It’s October and so my news feed and emails are filled with pink ribbons and breast cancer fundraisers. It’s the time of year I’ve grown comfortable with and can laugh about without being triggered. I even started participating in “Pink Day” with an actual pink shirt. But I still bristle at the questions I sometimes get about how I’ve changed. What changes have I made in my life? What have I learned? Am I eating more Kale?
I know everyone wants to hear them. The Oprah or Dr. Phil segment where someone tearfully extols some valuable life lessons that hardship has taught. Or the moral of the story epiphany where everything is wrapped up in a convenient teachable moment that resonates into a TED Talk or a 3 minute YouTube clip.
Truth is, in looking back over the last four years, there are no lessons here. If anything, my experience probably made me more cynical and short-tempered. I lost patience for the inane conversations I used to be a part of and I’m way more judgmental of people who can’t handle the simplest situations. I wouldn’t call those lessons as much as I’d call them side effects.
My husband and I recently had a year-in-review conversation when we went over everything that has been going on in our lives and the lives of our children. And we agreed that there is no silver lining anywhere. You try and find it, but the bottom line is when trouble hits, it hits. When things suck, they suck. There are no blessings to find when you’re waiting for MRI results. No “we’re so lucky” while waiting on a bone scan. Nothing silvery and glittering when your 12 year old is hit with theological questions most people don’t grapple with until they’re 40.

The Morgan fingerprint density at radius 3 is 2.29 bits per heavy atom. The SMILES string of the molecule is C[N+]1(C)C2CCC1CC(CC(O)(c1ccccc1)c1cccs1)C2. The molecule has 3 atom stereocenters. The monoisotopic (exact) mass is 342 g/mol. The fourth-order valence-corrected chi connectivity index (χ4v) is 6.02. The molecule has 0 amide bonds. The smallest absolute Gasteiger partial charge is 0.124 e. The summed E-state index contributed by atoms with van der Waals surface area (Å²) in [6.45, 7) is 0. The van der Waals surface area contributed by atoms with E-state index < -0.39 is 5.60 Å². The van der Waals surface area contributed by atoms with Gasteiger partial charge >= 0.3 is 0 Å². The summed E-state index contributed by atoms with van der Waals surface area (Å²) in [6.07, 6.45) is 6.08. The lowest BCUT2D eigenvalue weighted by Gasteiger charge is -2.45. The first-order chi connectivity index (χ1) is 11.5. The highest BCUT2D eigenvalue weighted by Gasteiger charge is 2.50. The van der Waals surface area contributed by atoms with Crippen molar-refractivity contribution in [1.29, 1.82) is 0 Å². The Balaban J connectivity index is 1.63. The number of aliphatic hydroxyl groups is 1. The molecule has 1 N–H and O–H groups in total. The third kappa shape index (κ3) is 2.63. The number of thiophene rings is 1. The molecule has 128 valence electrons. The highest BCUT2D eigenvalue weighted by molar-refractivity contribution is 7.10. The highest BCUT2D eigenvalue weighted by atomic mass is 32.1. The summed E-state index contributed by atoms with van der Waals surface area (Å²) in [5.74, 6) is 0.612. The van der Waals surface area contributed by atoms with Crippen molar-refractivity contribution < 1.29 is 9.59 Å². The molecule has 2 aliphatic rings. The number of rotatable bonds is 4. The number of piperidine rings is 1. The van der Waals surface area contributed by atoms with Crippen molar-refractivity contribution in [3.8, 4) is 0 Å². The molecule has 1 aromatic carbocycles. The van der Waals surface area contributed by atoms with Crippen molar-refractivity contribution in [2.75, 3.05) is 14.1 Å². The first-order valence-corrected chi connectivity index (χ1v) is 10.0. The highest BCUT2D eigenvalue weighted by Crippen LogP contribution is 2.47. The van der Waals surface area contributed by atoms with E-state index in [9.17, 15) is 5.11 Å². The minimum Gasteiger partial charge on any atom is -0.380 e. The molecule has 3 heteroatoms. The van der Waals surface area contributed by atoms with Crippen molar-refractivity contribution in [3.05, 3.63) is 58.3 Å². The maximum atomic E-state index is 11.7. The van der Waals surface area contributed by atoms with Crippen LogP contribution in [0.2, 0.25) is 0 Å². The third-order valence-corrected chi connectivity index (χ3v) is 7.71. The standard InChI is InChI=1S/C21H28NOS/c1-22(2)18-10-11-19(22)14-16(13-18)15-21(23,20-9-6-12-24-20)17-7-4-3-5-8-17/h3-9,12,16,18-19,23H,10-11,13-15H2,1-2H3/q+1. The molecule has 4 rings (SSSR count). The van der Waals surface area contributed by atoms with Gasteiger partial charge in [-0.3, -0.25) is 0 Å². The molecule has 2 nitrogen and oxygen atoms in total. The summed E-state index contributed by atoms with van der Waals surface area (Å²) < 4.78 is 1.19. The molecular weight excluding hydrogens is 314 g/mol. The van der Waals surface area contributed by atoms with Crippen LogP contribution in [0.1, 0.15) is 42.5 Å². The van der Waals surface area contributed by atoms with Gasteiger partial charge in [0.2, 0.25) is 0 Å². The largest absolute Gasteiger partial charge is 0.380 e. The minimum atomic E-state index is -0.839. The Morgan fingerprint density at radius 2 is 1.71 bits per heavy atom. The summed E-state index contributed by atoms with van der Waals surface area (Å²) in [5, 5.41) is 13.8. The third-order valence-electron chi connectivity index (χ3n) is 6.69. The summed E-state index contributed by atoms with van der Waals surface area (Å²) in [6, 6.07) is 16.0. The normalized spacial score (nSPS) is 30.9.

So no, Virginia, there are no lessons here to take away and impart on those more fortunate.
But we did find some consolation prizes that we managed to somehow win in the aftermath of chaos. Whenever a person goes through a painful situation or a difficult time, as difficult and as unfair as the world seems, you are also given a unique look into the best that people can be. You witness your children stepping it up, behaving the way you hoped they would behave as adults. You see a community that wants to help. Friends who want to join you.
And you meet new people, deeper people. You develop richer friendships. I called a friend of mine who I met through breast cancer and told her that she was my silver lining. I also told her that it probably isn’t a compliment that she meets her best friends when they’re in crisis, but whatever. It works. Kind of like a twisted Stockholm Syndrome. Without the Stockholm. Or the syndrome.
It’s easy to wax poetic about pain and suffering. It’s easy to slap on a pink ribbon and “Go Pink!” for cancer. Easy to hashtag posts with #blessed and #grateful and #savethetatas. Even though a part of me knocks it a bit (see “becoming cynical” above), I get that it serves a larger purpose of spreading awareness, and hope, and love. And I’ve gotten a lot better at joining that parade.
But the lessons learned can’t be disseminated through hashtags and tweets or addressed in a five second sound bite at the local 5K. I think in learning there are no lessons, we’ve just moved forward from that time. Learning, maybe, that nothing is ever set in stone, including the lessons you think you learned.